LACTN increases the urinary volume, decreases the calcium excretion, increases the magnesium level in blood and urine, improves the kidney functions markers, lowers the lipid peroxidation, and replenishes the antioxidant status. All these properties enabled LACTN to increased urination, subsequently decreased saturation of CaOx crystals components, and prohibited stone development salts from becoming supersaturated in urinary tract. This study suggests that the presence of all components in one formula may boost the antiurolithiatic action than the effect of each individual component.
Availability of data and materials
Abdel-Rahman, O. N., & Abdel-Baky, E. S. (2021). Hematological and renoprotective effects of folic acid and lentil extract in diclofenac sodium exposed rats. Brazilian Journal of Biology, 83, e247360.
Abd El-Sattar, A. S. (2018). Phytochemical compounds and antioxidant activity of some lentil genotypes grown in Egypt. J Food & Dairy Sci, 3, 27–36.
Aebi, H. (1984). Catalase in vitro. In: Methods in enzymology. Academic Press, pp. 121–126.
Afzal, M., Alharbi, K. S., Alzarea, S. I., Quazi, A. M., Zafar, A., Patel, D. M., Patel, A. B., Trivedi, R., Kazmi, I., & Al-Abaasi, F. A. (2021). Methanolic extract of Cucumis melo attenuates ethylene glycol-induced nephrolithiasis in Wistar rats. Urolithiasis, 49, 301–308.
Ahmed, O. M., Ebaid, H., El-Nahass, E., Ragab, M., & Alhazza, I. M. (2020). Nephroprotective effect of Pleurotus ostreatus and Agaricus bisporus extracts and carvedilol on ethylene glycol-induced urolithiasis: Roles of NF-κB, p53, Bcl-2. Bax and Bak. Biomolecules, 10(9), 1317.
Akila, L., Kumar, P. A., & Nirmala, P. (2011). Effect of a polyherbal formulation on ethylene glycol induced urolithiasis. International Journal of Pharma Bio Sciences Research, 5(3), 994–997.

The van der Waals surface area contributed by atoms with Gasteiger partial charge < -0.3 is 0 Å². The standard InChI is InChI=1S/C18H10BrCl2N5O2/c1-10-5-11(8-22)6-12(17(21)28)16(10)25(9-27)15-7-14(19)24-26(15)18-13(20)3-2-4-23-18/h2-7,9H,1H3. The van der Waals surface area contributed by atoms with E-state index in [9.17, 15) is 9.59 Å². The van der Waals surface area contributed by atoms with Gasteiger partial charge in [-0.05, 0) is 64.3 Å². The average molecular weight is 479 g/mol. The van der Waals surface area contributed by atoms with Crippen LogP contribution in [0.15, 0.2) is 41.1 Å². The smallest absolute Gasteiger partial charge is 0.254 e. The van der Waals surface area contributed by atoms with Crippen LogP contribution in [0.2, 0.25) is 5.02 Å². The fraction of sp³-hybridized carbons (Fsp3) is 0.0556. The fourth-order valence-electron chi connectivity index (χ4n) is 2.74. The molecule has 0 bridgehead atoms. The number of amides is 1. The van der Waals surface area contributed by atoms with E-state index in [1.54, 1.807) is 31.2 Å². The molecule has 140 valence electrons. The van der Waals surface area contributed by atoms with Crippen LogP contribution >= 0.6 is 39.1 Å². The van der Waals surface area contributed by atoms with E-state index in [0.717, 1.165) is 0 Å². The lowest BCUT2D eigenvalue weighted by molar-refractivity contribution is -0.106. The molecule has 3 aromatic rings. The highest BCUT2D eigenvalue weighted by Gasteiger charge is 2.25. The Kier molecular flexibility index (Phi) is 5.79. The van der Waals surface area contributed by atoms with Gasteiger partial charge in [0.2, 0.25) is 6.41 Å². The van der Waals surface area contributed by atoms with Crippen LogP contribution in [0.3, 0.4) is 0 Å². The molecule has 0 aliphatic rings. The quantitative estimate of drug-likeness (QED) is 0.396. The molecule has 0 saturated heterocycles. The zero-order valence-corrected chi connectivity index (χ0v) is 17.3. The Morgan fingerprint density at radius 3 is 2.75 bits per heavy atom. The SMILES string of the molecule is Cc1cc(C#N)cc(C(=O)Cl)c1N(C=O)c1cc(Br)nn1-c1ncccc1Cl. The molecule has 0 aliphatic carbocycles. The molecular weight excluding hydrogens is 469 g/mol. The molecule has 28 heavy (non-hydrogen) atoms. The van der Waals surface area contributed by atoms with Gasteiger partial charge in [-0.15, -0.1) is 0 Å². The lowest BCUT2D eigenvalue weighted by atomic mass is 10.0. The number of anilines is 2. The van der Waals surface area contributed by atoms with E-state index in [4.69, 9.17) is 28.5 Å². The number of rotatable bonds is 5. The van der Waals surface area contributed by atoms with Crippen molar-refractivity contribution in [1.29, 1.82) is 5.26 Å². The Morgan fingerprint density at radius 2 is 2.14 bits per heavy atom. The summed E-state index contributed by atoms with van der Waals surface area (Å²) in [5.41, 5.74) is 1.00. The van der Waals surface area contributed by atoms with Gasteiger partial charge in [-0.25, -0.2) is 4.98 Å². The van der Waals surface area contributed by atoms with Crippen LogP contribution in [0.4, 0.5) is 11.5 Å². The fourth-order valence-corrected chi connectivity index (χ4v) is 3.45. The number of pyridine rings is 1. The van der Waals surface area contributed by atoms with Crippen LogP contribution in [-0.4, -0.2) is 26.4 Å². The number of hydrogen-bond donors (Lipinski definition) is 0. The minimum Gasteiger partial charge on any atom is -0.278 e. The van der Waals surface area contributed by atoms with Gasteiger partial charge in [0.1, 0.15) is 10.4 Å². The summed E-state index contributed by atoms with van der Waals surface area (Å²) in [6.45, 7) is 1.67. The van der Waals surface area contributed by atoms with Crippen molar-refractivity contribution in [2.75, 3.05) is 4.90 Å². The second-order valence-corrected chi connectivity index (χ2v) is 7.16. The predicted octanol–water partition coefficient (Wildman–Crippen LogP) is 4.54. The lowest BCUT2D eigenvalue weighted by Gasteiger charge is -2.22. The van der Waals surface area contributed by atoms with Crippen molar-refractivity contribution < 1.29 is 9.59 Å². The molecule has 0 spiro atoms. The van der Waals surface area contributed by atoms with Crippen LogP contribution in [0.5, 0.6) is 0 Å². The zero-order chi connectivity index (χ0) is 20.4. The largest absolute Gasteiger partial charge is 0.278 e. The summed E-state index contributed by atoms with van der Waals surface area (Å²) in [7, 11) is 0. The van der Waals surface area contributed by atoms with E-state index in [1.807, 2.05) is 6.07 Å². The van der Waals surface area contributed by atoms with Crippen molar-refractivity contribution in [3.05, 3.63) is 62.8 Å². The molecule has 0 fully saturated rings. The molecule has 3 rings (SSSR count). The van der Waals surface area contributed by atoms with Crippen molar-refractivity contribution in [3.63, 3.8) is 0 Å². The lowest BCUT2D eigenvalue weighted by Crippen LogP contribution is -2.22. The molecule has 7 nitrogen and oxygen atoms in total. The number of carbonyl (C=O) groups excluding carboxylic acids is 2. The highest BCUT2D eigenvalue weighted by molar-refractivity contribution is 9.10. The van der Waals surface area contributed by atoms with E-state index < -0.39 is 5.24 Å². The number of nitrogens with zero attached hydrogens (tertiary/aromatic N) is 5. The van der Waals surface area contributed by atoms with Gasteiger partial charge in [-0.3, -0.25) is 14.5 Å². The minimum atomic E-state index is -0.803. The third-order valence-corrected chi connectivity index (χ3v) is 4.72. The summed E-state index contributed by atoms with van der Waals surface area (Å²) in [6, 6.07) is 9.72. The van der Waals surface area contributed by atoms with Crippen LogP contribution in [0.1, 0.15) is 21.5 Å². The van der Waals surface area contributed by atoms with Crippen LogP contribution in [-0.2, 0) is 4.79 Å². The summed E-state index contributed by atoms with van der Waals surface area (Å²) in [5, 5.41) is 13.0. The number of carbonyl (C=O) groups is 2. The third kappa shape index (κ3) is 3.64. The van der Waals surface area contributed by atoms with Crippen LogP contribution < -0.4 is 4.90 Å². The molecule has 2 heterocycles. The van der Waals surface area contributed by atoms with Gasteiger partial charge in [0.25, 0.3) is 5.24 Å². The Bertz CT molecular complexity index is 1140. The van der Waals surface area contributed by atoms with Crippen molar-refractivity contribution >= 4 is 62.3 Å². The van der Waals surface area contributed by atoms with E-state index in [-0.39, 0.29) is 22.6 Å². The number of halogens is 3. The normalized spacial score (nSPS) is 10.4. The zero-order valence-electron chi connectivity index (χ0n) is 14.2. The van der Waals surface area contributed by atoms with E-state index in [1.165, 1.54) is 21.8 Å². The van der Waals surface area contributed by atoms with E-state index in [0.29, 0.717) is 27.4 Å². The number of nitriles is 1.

Albuquerque, U. P. (2006). Re-examining hypotheses concerning the use and knowledge of medicinal plants: A study in the Caatinga vegetation of NE Brazil. Journal of Ethnobiology and Ethnomedicine, 2, 30.
Bartles, H., Bohmer, M., & Heirli, C. (1972). Colorimetric kinetic method for creatinine determination in serum and urine. Clin Chem Acta, 37, 193.
Bawari, S., Sah, A. N., & Tewari, D. (2020). Anticalcifying effect of Daucus carota in experimental urolithiasis in Wistar rats. Journal of Ayurveda Integrative Medicine, 11, 308–315.
Beutler, E., & Kelly, B. M. (1963). The effect of sodium nitrite on red cell GSH. Experientia, 19, 96–97.
Brandolini, A., Castoldi, P., Plizzari, L., & Hidalgo, A. (2013). Phenolic acids composition, total polyphenols content and antioxidant activity of Triticum monococcum, Triticum turgidum and Triticum aestivum: A two-years evaluation. Journal of Cereal Science, 58, 123–131.